cover image THE VOICE THAT CHALLENGED A NATION: Marian Anderson and the Struggle for Equal Rights

THE VOICE THAT CHALLENGED A NATION: Marian Anderson and the Struggle for Equal Rights

Russell Freedman, . . Clarion, $18 (114pp) ISBN 978-0-618-15976-5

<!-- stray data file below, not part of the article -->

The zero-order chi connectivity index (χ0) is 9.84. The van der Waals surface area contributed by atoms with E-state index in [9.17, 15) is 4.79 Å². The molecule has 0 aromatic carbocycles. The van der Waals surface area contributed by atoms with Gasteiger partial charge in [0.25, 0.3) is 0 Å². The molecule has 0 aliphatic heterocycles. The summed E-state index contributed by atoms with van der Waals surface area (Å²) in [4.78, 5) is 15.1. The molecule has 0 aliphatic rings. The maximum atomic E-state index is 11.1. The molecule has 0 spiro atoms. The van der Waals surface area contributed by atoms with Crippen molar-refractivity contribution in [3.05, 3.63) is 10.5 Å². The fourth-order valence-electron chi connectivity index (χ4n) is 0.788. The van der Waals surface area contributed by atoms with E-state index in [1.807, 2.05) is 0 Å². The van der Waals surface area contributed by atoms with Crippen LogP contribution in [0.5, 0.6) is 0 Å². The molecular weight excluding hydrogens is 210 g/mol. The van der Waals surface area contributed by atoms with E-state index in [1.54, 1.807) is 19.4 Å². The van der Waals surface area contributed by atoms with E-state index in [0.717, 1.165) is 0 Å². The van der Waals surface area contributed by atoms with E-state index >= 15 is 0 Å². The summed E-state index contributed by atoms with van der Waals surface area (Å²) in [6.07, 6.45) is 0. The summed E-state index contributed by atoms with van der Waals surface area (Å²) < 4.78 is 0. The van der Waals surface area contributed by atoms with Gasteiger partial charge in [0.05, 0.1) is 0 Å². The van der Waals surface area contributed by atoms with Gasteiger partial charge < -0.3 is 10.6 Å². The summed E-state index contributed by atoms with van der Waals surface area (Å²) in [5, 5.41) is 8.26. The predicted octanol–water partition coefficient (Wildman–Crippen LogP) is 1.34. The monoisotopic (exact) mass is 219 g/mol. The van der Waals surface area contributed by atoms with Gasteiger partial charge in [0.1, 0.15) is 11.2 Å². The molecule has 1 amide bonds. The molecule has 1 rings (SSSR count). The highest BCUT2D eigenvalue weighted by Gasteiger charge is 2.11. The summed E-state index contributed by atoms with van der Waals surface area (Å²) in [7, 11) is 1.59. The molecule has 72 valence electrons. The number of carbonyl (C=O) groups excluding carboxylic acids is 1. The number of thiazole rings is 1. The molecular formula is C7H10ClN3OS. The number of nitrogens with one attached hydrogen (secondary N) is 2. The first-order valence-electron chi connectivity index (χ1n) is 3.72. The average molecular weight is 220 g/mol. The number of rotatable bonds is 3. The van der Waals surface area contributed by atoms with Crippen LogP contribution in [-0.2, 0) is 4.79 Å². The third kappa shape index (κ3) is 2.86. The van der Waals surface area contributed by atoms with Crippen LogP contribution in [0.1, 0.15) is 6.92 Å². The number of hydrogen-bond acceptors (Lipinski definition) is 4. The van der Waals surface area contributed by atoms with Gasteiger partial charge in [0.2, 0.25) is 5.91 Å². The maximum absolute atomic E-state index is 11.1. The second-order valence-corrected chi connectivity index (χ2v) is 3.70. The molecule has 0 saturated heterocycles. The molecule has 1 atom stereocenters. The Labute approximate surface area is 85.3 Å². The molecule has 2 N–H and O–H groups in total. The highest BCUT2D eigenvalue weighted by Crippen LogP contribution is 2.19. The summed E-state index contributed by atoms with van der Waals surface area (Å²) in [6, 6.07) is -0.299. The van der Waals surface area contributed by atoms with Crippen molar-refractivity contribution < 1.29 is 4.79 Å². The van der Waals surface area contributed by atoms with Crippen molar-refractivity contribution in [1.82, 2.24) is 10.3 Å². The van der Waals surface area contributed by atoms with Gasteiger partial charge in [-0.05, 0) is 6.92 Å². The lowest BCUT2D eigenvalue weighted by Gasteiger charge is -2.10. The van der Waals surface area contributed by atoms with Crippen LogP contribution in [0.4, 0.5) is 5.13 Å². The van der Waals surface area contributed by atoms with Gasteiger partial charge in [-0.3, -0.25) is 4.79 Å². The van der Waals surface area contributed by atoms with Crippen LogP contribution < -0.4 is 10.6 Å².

Newbery medalist Freedman (Lincoln: A Photobiography ) succinctly traces the career of renowned contralto Marian Anderson (1897–1993) from her Philadelphia childhood, when she first revealed her extraordinary voice in church choirs. Throughout, the author describes the racial discrimination Anderson frequently encountered as an African-American artist, as well as her role in the struggle for civil rights, a role defined by her dignified yet determined response to racism. The gifted singer felt the sting of discrimination as a teen, when she tried to apply to a music conservatory and was told, "We don't take colored." Later, as she and her accompanist toured America, they were barred from hotels and restaurants and relegated to the Jim Crow cars of trains. Freedman provides thrilling accounts of Anderson's success and soaring reputation in Europe, where she performed for royalty, often singing in the native language of her audiences and eliciting the highest praise from maestro Arturo Toscanini, who told Anderson hers was a voice "heard once in a hundred years." Perhaps most poignant is Freedman's re-creation of Anderson's 1939 performance before 75,000 fans at the Lincoln Memorial, a concert precipitated by the DAR's refusal to allow a black singer to appear at its Constitutional Hall and accomplished largely through the efforts of Eleanor Roosevelt. Copious quotes from Anderson's autobiography, papers and interviews allow her resonant voice—and personal grace—to animate these pages. Also included are abundant photos, newspaper clippings and reproductions of concert programs. An engrossing biography. Ages 9-12. (Mar.)